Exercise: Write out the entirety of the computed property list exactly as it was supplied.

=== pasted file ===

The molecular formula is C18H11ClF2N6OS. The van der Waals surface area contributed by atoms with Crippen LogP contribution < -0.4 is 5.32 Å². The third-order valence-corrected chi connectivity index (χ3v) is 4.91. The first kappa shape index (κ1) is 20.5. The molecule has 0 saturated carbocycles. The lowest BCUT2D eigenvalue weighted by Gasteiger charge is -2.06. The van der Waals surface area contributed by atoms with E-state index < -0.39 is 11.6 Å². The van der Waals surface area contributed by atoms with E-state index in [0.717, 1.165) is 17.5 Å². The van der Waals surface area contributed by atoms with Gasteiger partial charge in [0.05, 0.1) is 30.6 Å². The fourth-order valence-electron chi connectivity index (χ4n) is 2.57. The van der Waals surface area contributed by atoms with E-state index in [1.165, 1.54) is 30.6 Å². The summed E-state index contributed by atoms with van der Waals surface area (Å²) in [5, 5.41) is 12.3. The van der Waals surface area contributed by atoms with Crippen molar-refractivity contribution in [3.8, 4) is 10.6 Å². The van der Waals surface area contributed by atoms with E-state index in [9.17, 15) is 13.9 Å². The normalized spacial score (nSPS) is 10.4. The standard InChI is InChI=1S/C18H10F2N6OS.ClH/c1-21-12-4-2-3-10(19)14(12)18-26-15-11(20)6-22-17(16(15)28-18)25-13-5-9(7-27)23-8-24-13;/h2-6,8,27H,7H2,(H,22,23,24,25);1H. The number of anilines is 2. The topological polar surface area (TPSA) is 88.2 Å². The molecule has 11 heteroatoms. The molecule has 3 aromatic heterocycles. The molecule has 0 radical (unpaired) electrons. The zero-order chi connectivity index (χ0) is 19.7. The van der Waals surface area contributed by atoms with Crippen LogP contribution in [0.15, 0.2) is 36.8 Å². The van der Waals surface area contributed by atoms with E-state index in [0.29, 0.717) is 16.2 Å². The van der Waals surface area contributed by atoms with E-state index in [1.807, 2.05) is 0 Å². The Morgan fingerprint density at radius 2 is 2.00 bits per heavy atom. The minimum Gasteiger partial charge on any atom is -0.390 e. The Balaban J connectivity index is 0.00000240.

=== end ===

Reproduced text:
The molecular formula is C18H11ClF2N6OS. The van der Waals surface area contributed by atoms with Crippen LogP contribution < -0.4 is 5.32 Å². The third-order valence-corrected chi connectivity index (χ3v) is 4.91. The first kappa shape index (κ1) is 20.5. The molecule has 0 saturated carbocycles. The lowest BCUT2D eigenvalue weighted by Gasteiger charge is -2.06. The van der Waals surface area contributed by atoms with E-state index < -0.39 is 11.6 Å². The van der Waals surface area contributed by atoms with E-state index in [0.717, 1.165) is 17.5 Å². The van der Waals surface area contributed by atoms with Gasteiger partial charge in [0.05, 0.1) is 30.6 Å². The fourth-order valence-electron chi connectivity index (χ4n) is 2.57. The van der Waals surface area contributed by atoms with E-state index in [1.165, 1.54) is 30.6 Å². The summed E-state index contributed by atoms with van der Waals surface area (Å²) in [5, 5.41) is 12.3. The van der Waals surface area contributed by atoms with Crippen molar-refractivity contribution in [3.8, 4) is 10.6 Å². The van der Waals surface area contributed by atoms with E-state index in [9.17, 15) is 13.9 Å². The normalized spacial score (nSPS) is 10.4. The standard InChI is InChI=1S/C18H10F2N6OS.ClH/c1-21-12-4-2-3-10(19)14(12)18-26-15-11(20)6-22-17(16(15)28-18)25-13-5-9(7-27)23-8-24-13;/h2-6,8,27H,7H2,(H,22,23,24,25);1H. The number of anilines is 2. The topological polar surface area (TPSA) is 88.2 Å². The molecule has 11 heteroatoms. The molecule has 3 aromatic heterocycles. The molecule has 0 radical (unpaired) electrons. The zero-order chi connectivity index (χ0) is 19.7. The van der Waals surface area contributed by atoms with Crippen LogP contribution in [0.15, 0.2) is 36.8 Å². The van der Waals surface area contributed by atoms with E-state index in [0.29, 0.717) is 16.2 Å². The van der Waals surface area contributed by atoms with E-state index in [1.807, 2.05) is 0 Å². The Morgan fingerprint density at radius 2 is 2.00 bits per heavy atom. The minimum Gasteiger partial charge on any atom is -0.390 e. The Balaban J connectivity index is 0.00000240.